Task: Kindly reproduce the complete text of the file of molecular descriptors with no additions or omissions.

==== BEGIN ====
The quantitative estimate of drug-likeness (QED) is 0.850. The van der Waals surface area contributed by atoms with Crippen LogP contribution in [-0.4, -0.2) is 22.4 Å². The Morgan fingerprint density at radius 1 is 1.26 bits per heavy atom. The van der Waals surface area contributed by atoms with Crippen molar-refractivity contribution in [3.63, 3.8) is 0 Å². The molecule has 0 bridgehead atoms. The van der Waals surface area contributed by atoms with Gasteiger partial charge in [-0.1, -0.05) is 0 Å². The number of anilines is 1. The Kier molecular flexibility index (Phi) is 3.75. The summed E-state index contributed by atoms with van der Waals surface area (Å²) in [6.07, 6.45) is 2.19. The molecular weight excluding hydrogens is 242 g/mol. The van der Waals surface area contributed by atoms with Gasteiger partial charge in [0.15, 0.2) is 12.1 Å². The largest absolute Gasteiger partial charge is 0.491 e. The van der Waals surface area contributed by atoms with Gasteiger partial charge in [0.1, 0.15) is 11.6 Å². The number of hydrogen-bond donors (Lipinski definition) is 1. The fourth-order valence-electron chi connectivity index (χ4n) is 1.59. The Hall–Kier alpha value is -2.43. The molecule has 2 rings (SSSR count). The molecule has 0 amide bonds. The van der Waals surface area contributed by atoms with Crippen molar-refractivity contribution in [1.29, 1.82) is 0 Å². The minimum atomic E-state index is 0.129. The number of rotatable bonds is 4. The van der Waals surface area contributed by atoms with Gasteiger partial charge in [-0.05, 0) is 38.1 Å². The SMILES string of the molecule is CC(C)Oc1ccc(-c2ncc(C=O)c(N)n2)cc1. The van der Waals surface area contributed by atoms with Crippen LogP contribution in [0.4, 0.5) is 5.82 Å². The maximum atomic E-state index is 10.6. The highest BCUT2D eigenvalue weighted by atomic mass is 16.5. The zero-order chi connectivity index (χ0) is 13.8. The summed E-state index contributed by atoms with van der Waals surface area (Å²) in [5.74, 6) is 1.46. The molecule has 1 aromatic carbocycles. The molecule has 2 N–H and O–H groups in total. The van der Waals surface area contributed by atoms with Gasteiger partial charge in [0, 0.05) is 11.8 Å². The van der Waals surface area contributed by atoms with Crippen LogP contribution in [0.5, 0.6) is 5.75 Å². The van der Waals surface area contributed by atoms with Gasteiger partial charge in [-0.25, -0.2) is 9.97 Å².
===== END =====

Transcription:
The quantitative estimate of drug-likeness (QED) is 0.850. The van der Waals surface area contributed by atoms with Crippen LogP contribution in [-0.4, -0.2) is 22.4 Å². The Morgan fingerprint density at radius 1 is 1.26 bits per heavy atom. The van der Waals surface area contributed by atoms with Crippen molar-refractivity contribution in [3.63, 3.8) is 0 Å². The molecule has 0 bridgehead atoms. The van der Waals surface area contributed by atoms with Gasteiger partial charge in [-0.1, -0.05) is 0 Å². The number of anilines is 1. The Kier molecular flexibility index (Phi) is 3.75. The summed E-state index contributed by atoms with van der Waals surface area (Å²) in [6.07, 6.45) is 2.19. The molecular weight excluding hydrogens is 242 g/mol. The van der Waals surface area contributed by atoms with Gasteiger partial charge in [0.15, 0.2) is 12.1 Å². The largest absolute Gasteiger partial charge is 0.491 e. The van der Waals surface area contributed by atoms with Gasteiger partial charge in [0.1, 0.15) is 11.6 Å². The number of hydrogen-bond donors (Lipinski definition) is 1. The fourth-order valence-electron chi connectivity index (χ4n) is 1.59. The Hall–Kier alpha value is -2.43. The molecule has 2 rings (SSSR count). The molecule has 0 amide bonds. The van der Waals surface area contributed by atoms with Crippen molar-refractivity contribution in [1.29, 1.82) is 0 Å². The minimum atomic E-state index is 0.129. The number of rotatable bonds is 4. The van der Waals surface area contributed by atoms with Gasteiger partial charge in [-0.05, 0) is 38.1 Å². The SMILES string of the molecule is CC(C)Oc1ccc(-c2ncc(C=O)c(N)n2)cc1. The van der Waals surface area contributed by atoms with Crippen LogP contribution in [0.4, 0.5) is 5.82 Å². The maximum atomic E-state index is 10.6. The highest BCUT2D eigenvalue weighted by atomic mass is 16.5. The zero-order chi connectivity index (χ0) is 13.8. The summed E-state index contributed by atoms with van der Waals surface area (Å²) in [5.74, 6) is 1.46. The molecule has 1 aromatic carbocycles. The molecule has 2 N–H and O–H groups in total. The van der Waals surface area contributed by atoms with Gasteiger partial charge in [0, 0.05) is 11.8 Å². The van der Waals surface area contributed by atoms with Crippen LogP contribution in [0.5, 0.6) is 5.75 Å². The van der Waals surface area contributed by atoms with Gasteiger partial charge in [-0.25, -0.2) is 9.97 Å².